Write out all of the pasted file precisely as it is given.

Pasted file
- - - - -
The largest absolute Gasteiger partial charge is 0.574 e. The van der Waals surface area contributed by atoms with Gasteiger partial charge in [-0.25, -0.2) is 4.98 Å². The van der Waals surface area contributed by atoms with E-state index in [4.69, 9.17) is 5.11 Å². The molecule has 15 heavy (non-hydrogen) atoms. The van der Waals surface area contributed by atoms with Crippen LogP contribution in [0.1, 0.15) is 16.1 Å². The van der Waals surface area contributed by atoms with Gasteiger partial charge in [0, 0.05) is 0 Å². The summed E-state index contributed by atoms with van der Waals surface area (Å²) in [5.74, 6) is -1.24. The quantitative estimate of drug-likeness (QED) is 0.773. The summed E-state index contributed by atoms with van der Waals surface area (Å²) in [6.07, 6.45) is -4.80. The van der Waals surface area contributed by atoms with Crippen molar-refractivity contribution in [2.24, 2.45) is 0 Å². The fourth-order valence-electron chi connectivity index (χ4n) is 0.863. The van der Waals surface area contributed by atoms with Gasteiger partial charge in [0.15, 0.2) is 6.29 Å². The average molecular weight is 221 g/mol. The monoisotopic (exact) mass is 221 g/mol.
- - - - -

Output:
The largest absolute Gasteiger partial charge is 0.574 e. The van der Waals surface area contributed by atoms with Gasteiger partial charge in [-0.25, -0.2) is 4.98 Å². The van der Waals surface area contributed by atoms with E-state index in [4.69, 9.17) is 5.11 Å². The molecule has 15 heavy (non-hydrogen) atoms. The van der Waals surface area contributed by atoms with Crippen LogP contribution in [0.1, 0.15) is 16.1 Å². The van der Waals surface area contributed by atoms with Gasteiger partial charge in [0, 0.05) is 0 Å². The summed E-state index contributed by atoms with van der Waals surface area (Å²) in [5.74, 6) is -1.24. The quantitative estimate of drug-likeness (QED) is 0.773. The summed E-state index contributed by atoms with van der Waals surface area (Å²) in [6.07, 6.45) is -4.80. The van der Waals surface area contributed by atoms with Crippen molar-refractivity contribution in [2.24, 2.45) is 0 Å². The fourth-order valence-electron chi connectivity index (χ4n) is 0.863. The van der Waals surface area contributed by atoms with Gasteiger partial charge in [0.15, 0.2) is 6.29 Å². The average molecular weight is 221 g/mol. The monoisotopic (exact) mass is 221 g/mol.